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05/15/09 10:47 PM ET

Ryan deflects attention off himself

Southpaw praises closer Downs, accepts new role

TORONTO -- B.J. Ryan returned to Rogers Centre on Friday and said all the right things. Fresh off a stint on the disabled list and no longer the Blue Jays' closer, Ryan stood on the field and focused his comments on how well the team has been playing.

If Ryan was aggravated by Toronto's decision to strip him of his role as the stopper -- a result of his persistent struggles this season -- he wasn't going to admit it. Instead, Ryan praised the work of new closer Scott Downs, and he said he is willing to accept whatever job Blue Jays manager Cito Gaston has in store for the veteran left-hander.

"I walked in there to Cito and said, 'Cito, I'll be down there. I'll pitch whenever you want me to pitch,'" Ryan said. "We're playing good ball right now and it's a team game. That's what it's always been about here. You come here to be part of something special and you come here to win, and that's what we're doing.

"So you go down there and you blend right in. When your name's called, you get out there and make pitches and you see what happens."

The fact remains that the Blue Jays invested a lot of money for Ryan to serve as the ninth-inning specialist. The five-year, $47 million contract he inked with the team prior to the 2006 season was the largest deal for a reliever in baseball history at the time.

Ryan is under contract for $10 million this season, and he'll earn that same salary in 2010, the final year of his pact with Toronto. It is an expensive arm to have sitting in the bullpen without an assigned role, but that is precisely what the Jays have at the moment.

The hope is that Ryan can return to the type of pitcher he has been in the past for Toronto, but Gaston isn't sure what role the southpaw will fill for the time being.

"He'll fit in somewhere out there," Gaston said. "I hope he gets back to where he was before. We could use him, and hopefully, he gets back there and can help this ballclub."

On Friday night against the White Sox, Gaston turned to Ryan in the ninth inning, when the Blue Jays held an 8-3 lead. Ryan walked Jim Thome on five pitches, but he quickly settled down. The lefty followed with consecutive strikeouts of Paul Konerko and A.J. Pierzynski before ending the game with a flyout off the bat of Chicago's Alexei Ramirez.

"He got the job done," Gaston said. "He probably made a few people nervous, but he got it done. That's good to see."

Ryan, 33, said he understood why the Jays handed the closer's job to Downs.

"You lose your role by not pitching good -- that's what it boils down to," Ryan said. "You don't pitch good, you don't make pitches and you put your team in a place that they don't need to be in. We're playing such good ball right now that it's a tough spot. It is. But you blame it on the way you pitch. I didn't pitch well."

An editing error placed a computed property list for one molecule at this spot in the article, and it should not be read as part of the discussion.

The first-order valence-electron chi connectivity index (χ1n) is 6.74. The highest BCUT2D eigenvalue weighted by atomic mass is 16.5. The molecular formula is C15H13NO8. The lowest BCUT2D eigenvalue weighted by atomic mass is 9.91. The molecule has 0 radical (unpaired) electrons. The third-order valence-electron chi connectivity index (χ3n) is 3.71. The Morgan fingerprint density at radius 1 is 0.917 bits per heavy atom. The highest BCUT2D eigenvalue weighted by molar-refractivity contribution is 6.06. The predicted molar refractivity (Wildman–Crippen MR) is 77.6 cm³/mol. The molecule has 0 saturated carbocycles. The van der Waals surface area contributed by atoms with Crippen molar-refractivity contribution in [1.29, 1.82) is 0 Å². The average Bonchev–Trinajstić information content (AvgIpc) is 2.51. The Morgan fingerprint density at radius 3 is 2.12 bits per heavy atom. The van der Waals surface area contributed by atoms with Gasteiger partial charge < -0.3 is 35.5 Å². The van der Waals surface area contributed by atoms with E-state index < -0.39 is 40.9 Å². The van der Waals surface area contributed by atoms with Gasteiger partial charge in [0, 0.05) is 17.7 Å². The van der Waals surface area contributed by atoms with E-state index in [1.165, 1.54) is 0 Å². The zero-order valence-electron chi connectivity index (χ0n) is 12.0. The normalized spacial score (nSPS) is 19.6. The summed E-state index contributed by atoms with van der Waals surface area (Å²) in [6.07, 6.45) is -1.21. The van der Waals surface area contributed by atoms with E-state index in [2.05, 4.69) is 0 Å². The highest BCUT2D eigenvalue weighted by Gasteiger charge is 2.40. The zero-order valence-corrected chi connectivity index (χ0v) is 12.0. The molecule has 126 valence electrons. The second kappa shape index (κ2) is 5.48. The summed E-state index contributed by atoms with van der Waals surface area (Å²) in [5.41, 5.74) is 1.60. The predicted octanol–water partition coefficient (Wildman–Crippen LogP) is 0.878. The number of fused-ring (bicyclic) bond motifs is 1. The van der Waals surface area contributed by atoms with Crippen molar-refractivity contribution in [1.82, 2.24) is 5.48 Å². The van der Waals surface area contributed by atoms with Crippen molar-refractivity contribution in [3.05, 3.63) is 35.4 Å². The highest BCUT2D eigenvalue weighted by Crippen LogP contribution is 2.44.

Ryan struggled with his pitch velocity and mechanics during Spring Training and then labored with his command in the season's first month. In six appearances, Ryan recorded two blown saves in four chances and posted an 11.12 ERA with five walks across 5 2/3 innings before being placed on the 15-day DL with the muscle tightness in his left trapezius on April 23.

Ryan wasn't sure if the injury dated back to the spring.

"It could have been a tight shoulder that led to bad mechanics or bad mechanics and then a tight shoulder," Ryan said. "You don't know which one comes first. But you get bumps and bruises in this game and sometimes you do need to take a step back."

During a rehabilitation stint with Class A Dunedin, Ryan teamed with Rick Langford, Toronto's roving rehab and pitching coach, on slowing down his delivery. Ryan, who saved 32 games for the Jays last season, said the adjustments were aimed at helping the pitcher return to the form he displayed in previous seasons.

Ryan insists that his current issues are unrelated to the Tommy John ligament replacement surgery he had performed on his left elbow in May 2007. Even so, Gaston said Ryan's injury history is something the manager keeps in mind when handling the reliever's workload.

"It's been a while since he had the surgery and stuff like that, but you still have to watch him," Gaston said. "I don't want to run him out there and keep him out there too long. He hasn't been throwing that many pitches."

Gaston added that moving Ryan into a different role wasn't due to a lack of trust.

"No, he hasn't lost my trust," Gaston said. "It's just ... he certainly wasn't pitching the way he wanted to be pitching or the way we wanted him to. So it's not the point of losing trust. It's just get the job done. If you get the job done, that's fine. If you don't, then we have to try somebody else."

That's where Downs comes in. Over the past few seasons, Downs has emerged as one of the elite left-handed setup men in baseball. That success has carried over into this season, with Downs posting a 2.08 ERA and compiling 21 strikeouts vs. one walk over 17 1/3 innings.

"Downs is way underappreciated in that bullpen," Ryan said. "You're seeing what he can do -- now it's just backed up an inning."

Ryan downplayed his situation, but that doesn't mean he hasn't felt a certain level of frustration.

"You're going to face some tough challenges throughout your career," Ryan said. "It's a tough place, but you just go out there, and you continue to work hard and continue to do things to put yourself in position to succeed.

"We're playing good ball right now, so you get down there, and when Cito wants me to pitch, I'm going to come out there and pitch, and hopefully, get back to what you know you're capable of doing."

Jordan Bastian is a reporter for MLB.com. This story was not subject to the approval of Major League Baseball or its clubs.